But the nurse kept harassing him, patting his back and keeping him crying. He was struggling a bit to breathe, but I was just so happy to have him in my arms, to look at him, to touch him, and to hear his cry.
But then they took him away. I caught glimpses of him between the nurses working him over. Measuring, listening, keeping him crying.
“He has some fluid in his lungs,” they said, “Probably from the quick delivery. Sometimes they inhale it when they come too fast.”
So they suctioned his lungs. And put him on an oxygen monitor. And gave him back to me.
And all seemed well. Except that little noise he made when he breathed. And the fact he wouldn’t nurse. But I guess if you had to make the choice between eating and breathing, you’d choose breathing, too.
“Some babies just struggle a little more to transition,” they told me every time they listened. “It’s just taking him a little longer.”
At 11 PM, I asked the nurse again to listen. He’d been making the little grunting noises for over an hour without a break. She called in another nurse who called in a nurse from the neonatal intensive care unit. And little Micah was transferred down to NICU.
By the time he was 12 hours old, he had his first IV, three blood draws and his first X-Ray. He was hooked up to monitors to track his heart rate, his respiration and his oxygen levels. And he was placed inside his little spaceship, where we had to reach through little holes to stroke his skin and comfort him.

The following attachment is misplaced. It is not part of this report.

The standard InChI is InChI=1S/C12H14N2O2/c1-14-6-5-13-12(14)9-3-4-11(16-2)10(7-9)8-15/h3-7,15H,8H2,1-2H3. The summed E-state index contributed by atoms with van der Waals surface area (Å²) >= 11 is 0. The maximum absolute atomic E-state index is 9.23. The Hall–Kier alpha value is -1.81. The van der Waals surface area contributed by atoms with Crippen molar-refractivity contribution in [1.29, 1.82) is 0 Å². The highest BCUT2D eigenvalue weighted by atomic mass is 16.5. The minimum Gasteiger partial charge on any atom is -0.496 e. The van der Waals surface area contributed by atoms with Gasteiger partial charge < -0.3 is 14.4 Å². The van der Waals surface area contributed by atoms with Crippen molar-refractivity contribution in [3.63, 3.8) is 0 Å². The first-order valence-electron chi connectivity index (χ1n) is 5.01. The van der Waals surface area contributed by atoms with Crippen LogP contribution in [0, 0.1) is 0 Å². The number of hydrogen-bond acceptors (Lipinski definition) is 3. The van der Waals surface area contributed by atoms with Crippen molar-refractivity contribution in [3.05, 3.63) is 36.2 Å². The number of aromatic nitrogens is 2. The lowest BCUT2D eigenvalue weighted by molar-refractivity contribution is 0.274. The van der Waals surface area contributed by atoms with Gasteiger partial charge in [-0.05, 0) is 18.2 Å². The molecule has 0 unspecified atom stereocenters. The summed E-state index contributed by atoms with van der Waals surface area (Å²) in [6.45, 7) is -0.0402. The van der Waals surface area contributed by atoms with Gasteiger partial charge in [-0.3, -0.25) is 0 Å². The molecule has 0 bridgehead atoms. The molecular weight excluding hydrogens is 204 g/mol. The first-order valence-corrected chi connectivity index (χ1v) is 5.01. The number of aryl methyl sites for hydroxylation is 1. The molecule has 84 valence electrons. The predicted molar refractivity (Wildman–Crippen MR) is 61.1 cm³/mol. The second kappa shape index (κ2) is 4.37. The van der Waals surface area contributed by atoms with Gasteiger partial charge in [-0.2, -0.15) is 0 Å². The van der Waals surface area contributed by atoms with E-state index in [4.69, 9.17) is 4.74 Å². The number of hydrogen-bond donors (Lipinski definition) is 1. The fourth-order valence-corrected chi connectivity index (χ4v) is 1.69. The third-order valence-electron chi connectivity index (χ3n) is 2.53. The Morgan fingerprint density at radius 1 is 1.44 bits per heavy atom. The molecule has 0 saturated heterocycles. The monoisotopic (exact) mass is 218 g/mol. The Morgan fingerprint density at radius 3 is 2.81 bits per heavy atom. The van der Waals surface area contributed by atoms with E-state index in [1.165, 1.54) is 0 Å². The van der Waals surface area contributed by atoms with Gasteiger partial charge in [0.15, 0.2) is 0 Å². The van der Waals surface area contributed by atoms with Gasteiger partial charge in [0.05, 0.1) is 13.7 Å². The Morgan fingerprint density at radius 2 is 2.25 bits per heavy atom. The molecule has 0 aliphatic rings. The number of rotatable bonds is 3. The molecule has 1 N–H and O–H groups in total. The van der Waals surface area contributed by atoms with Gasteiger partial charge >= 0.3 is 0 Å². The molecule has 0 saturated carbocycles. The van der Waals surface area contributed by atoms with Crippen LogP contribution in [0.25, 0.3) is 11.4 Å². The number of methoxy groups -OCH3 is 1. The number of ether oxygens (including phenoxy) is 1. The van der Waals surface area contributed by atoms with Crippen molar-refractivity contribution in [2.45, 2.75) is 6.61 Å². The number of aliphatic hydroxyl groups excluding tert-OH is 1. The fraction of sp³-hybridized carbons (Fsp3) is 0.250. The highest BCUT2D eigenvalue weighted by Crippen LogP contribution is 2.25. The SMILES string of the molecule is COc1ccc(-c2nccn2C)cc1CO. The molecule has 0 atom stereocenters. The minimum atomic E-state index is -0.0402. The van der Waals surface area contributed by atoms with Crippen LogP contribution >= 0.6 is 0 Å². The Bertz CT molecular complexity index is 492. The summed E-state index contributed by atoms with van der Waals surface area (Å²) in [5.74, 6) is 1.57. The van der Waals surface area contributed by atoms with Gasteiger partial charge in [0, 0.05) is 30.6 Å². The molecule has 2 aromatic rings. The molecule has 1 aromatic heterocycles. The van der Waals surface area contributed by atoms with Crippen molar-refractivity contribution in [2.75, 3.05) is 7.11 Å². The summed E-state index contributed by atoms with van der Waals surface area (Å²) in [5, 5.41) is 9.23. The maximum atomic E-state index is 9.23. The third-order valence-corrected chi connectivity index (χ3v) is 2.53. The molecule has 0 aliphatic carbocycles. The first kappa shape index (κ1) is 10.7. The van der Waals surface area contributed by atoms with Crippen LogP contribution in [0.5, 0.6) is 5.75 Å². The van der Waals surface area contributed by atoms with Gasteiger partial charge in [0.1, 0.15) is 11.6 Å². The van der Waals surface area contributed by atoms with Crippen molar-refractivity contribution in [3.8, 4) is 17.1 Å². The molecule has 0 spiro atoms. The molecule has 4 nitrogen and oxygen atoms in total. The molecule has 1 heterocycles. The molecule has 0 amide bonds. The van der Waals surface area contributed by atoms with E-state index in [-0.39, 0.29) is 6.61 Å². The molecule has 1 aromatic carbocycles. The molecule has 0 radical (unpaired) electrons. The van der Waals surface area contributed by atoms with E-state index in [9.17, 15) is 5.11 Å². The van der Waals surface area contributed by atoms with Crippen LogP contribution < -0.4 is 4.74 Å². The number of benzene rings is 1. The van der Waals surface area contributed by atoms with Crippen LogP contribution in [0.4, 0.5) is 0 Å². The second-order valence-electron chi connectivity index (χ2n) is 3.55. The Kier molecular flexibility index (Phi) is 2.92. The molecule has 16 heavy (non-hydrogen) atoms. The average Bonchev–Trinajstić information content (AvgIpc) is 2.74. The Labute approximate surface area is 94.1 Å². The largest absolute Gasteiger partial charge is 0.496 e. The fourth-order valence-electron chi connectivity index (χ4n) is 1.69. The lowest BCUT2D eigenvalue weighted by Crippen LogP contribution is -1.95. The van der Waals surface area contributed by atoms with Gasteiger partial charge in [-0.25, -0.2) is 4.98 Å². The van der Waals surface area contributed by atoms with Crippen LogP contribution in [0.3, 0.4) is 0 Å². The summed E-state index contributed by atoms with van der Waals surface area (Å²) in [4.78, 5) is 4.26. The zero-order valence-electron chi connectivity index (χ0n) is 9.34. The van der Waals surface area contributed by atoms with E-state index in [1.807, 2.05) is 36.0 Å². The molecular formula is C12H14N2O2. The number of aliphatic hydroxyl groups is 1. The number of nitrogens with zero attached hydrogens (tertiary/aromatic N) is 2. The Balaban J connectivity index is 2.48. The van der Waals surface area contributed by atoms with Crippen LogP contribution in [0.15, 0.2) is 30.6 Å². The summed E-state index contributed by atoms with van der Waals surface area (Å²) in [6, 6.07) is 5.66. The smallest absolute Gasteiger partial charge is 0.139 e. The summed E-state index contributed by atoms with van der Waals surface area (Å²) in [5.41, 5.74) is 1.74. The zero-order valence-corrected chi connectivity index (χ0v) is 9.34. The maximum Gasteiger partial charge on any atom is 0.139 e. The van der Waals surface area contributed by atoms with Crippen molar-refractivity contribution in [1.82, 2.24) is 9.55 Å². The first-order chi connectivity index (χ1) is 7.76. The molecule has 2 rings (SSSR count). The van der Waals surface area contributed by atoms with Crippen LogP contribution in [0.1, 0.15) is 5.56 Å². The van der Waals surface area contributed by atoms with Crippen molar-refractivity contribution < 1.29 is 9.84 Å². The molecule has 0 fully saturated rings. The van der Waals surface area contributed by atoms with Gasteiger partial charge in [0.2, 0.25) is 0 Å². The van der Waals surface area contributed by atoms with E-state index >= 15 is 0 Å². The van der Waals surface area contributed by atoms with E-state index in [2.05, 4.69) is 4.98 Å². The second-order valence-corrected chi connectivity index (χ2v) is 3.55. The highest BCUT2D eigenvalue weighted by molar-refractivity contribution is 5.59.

While downstairs, I was glad they were taking it seriously. That he was being tested and monitored.
When I went back up to my room to get some of my things, however, he wasn’t there. I had to fight back tears because I didn’t know what was wrong. Was it something little that would resolve on its own? Or something more serious? Until his respiration came down to 60 or below, they wouldn’t even let me try to nurse him. So they tracked down a pump, and I wanted to cry again.
He had fluid in his lungs and a pneumothorax. At this point, it was probably good that the internet wasn’t working, because I only knew what they told me: he had a small pocket of air that had leaked from his lungs. Probably from the quick delivery. It would probably resolve on its own. But they had to rule out infection so they started him on antibiotics while waiting for the results from the blood culture.